“Keep science out of politics.”
This is the refrain I’ve been hearing a lot recently, both from scientists and non-scientists. On April 22, 2017, scientists and science-lovers around the country are planning a March for Science in DC and around the the world (including here in New Jersey), to protest the silencing of government scientists, the removal of scientific input into the political decision-making process, the impact of travel and immigration restrictions on the scientific and student community, and to bring attention to the climate change crisis. Given that one party has been pushing these policies (or, in the case of climate change, has been pushing to avoid setting any policy that could address the problem), this march inevitably has become embroiled in partisan politics.
This has opened a serious and important debate among scientists about the propriety and sense of marching as scientists, for political goals. Shouldn’t we keep politics out of science, and by extension, science out of politics?
I have my answer to that question, and to explain it, I want to look at the question “Is science political?”
The answer, obviously, is yes: science is political. At least, if you think of science not as “a collection of facts about the Universe,” but science as the process by which people try to find out facts about the Universe.
The former definition — science as a list of facts — is not political. It cannot be; anymore than 2+2 = 4 is a political statement. This is the definition that people are using when they say that science is not political and should not be made political. But it isn’t a useful definition of science when we are discussion science as a process, and frankly it isn’t what people are talking about when the question “is science political?” comes up.
That’s because this science-as-list-of-facts definition is not about the process of discovery. It isn’t reflective of how we experience science in the real world, or what a scientist means when we say “we’re doing science.” Science in real life is built upon a set of hard-won facts about the world, but it is also a continual effort to pry new facts out of an uncooperative Universe. Science is an endeavor done by humans: it is an endeavor done with limited resources by people with competing goals, with input from governments and other organizations. That makes it political.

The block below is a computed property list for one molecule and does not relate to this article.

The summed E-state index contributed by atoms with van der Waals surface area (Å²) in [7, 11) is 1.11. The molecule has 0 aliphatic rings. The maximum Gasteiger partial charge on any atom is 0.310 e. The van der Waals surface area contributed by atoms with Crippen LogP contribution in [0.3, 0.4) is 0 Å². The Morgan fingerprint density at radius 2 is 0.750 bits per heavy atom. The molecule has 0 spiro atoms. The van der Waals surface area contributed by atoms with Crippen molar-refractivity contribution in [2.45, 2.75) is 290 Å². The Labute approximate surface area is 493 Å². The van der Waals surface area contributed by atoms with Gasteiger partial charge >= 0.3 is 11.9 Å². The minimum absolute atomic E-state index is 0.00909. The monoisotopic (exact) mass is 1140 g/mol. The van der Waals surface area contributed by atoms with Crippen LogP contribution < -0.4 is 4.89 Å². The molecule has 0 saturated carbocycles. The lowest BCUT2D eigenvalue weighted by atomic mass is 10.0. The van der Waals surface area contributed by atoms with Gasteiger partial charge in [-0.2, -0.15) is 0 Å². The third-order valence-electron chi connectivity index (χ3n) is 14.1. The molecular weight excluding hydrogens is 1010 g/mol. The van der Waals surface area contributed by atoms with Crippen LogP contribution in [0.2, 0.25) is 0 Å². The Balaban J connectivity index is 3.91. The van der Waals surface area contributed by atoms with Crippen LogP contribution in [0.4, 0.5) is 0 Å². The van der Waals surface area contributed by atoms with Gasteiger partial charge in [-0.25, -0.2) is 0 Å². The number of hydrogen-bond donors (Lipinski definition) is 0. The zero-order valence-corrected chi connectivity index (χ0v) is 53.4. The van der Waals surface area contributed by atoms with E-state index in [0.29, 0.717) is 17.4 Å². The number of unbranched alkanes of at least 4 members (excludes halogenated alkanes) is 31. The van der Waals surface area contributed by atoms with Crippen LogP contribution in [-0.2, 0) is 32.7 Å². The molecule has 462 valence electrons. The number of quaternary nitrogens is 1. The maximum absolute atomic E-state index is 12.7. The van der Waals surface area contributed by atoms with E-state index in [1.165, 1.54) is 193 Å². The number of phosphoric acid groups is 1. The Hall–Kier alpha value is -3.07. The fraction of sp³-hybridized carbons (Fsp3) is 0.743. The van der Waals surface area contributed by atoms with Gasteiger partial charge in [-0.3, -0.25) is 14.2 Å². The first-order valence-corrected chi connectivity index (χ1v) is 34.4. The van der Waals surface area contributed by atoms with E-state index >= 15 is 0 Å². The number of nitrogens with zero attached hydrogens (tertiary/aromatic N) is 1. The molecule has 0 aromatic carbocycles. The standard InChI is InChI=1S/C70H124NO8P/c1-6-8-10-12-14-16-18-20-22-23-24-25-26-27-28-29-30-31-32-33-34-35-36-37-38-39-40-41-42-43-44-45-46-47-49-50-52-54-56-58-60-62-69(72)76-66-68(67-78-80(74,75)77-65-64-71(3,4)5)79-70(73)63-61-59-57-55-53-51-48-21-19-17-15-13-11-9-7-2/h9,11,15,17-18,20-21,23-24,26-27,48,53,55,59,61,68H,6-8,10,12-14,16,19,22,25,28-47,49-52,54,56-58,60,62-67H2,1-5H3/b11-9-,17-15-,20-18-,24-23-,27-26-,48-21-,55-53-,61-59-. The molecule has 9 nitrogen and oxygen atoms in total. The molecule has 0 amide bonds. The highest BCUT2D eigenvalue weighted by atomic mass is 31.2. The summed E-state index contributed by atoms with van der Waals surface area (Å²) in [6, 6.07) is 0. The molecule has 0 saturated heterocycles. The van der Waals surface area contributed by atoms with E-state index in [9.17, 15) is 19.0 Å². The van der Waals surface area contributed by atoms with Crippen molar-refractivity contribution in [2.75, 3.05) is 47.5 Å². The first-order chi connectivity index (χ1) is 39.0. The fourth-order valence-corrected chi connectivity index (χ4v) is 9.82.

To give a concrete example, in the US, my field of science (particle physics) is paid for mostly by two federal agencies: the National Science Foundation (NSF) and the Department of Energy (DOE). That right there is proof positive that we are engaged in something that is political: our funding comes from the government. How can we not be political? Furthermore, the level of support that particle physics has enjoyed from the US government is also due to political realities. My field counts as its intellectual ancestors many people who were instrumental in the Manhattan Project. That fact has a direct relationship with the level of funding we received, and which institutions receive the bulk of that funding. As the Cold War ended, the level of funding was reduced. All of this is politics.
Now, we like to think that our results are true and important regardless of that source of funding, and to some extent they are. But we work within a political framework, our leaders take roles within the US (or other governments), we go to Congress to lobby for continued funding. All of that is political. We can hope we are non-partisan (and for much of the post-WWII era, the level of support from the government for basic science has been non-partisan), but the fact remains that we are, and always have been, playing politics.
To step back even further, if you look at science as a process, you must ask some difficult questions. Questions like: who gets to do science? What research topics do those people get to investigate? How are people supported while they pursue their research? The answers to those questions are set by the political history of science in America and around the world.
To be blunt, science is largely done by white, able-bodied men. This is not because of innate ability, but because of choices that were made by people with power over the course of centuries and choices by the community of scientists which advantage white men in science over other groups. In recent years, this is abetted by the choice not to fully commit to the difficult steps that would be required to correct for these earlier advantages. These are political choices.
Thus, the current make-up of scientists in America is a result of politics. People are trying to change this, to open science to more people from more backgrounds, but since the reason science is most white and mostly male is political, the mechanisms by which people are trying to effect change are also political. The fact that the effort is political is not of itself a bad thing. Political acts can be good or bad, but politics is just a fact of life. It’s what happens when you get more than one person in a room and ask them to split up resources. Politics as a concept is value-neutral, just like science as a concept is neither a good thing or a bad thing. Politics can be turned to evil ends, but than again, so can science.